Promoting healthy computer use among middle school students: A pilot school-based health promotion program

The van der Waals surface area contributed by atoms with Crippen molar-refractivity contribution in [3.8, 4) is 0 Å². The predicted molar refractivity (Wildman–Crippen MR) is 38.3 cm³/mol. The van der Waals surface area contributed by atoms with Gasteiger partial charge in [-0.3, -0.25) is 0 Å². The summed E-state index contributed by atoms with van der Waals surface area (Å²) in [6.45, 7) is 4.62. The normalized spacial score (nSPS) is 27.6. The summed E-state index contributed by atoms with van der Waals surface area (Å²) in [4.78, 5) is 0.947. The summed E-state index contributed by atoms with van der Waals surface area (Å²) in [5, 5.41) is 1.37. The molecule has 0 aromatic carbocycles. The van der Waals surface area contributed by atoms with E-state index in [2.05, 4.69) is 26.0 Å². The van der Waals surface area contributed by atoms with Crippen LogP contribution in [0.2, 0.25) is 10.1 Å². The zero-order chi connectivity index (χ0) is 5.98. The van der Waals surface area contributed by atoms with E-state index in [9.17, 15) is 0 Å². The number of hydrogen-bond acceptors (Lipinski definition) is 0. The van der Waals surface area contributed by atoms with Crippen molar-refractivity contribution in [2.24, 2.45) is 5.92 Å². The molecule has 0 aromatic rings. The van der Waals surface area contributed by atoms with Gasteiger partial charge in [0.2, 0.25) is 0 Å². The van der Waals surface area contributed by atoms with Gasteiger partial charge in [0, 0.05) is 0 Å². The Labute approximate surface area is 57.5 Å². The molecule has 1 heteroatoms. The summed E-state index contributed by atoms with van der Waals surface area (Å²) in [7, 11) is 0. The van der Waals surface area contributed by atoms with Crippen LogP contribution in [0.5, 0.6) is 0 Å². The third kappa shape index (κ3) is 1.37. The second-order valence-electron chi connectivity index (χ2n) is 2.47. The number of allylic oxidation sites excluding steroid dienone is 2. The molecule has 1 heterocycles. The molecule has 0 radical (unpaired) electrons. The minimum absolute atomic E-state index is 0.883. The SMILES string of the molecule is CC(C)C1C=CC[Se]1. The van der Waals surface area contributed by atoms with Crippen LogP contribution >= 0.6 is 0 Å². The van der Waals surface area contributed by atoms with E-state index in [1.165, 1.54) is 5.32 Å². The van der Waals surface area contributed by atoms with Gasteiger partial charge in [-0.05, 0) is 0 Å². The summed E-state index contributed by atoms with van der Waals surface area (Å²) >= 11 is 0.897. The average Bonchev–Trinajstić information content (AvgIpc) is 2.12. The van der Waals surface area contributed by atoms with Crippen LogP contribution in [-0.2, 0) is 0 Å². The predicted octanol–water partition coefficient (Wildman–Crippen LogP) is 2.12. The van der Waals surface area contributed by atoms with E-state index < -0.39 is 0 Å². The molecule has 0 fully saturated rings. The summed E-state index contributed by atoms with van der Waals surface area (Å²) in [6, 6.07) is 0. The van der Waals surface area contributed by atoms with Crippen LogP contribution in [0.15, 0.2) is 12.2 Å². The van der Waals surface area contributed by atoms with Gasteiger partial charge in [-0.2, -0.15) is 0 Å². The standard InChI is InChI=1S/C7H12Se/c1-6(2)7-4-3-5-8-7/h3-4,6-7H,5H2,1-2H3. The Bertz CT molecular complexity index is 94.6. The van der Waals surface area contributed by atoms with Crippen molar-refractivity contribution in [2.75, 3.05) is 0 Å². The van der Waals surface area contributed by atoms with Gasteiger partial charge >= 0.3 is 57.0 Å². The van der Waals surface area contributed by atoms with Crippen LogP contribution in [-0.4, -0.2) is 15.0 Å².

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Background: Introduction of notebook computers in many schools has become integral to learning. This has increased students’ screen-based exposure and the potential risks to physical and visual health. Unhealthy computing behaviours include frequent and long durations of exposure; awkward postures due to inappropriate furniture and workstation layout, and ignoring computer-related discomfort. Objective: Describe the framework for a planned school-based health promotion program to encourage healthy computing behaviours among middle school students. Methods: This planned program uses a community-based participatory research approach. Students in Year 7 in 2011 at a co-educational middle school, their parents, and teachers have been recruited. Baseline data was collected on students’ knowledge of computer ergonomics, current notebook exposure, and attitudes towards healthy computing behaviours; and teachers’ and self-perceived competence to promote healthy notebook use among students, and what education they wanted. The health promotion program is being developed by an inter-professional team in collaboration with students, teachers and parents to embed concepts of ergonomics education in relevant school activities and school culture. End of year changes in reported and observed student computing behaviours will be used to determine the effectiveness of the program. Significance: Building a body of evidence regarding physical health benefits to students from this school-based ergonomics program can guide policy development on the healthy use of computers within children’s educational environments.
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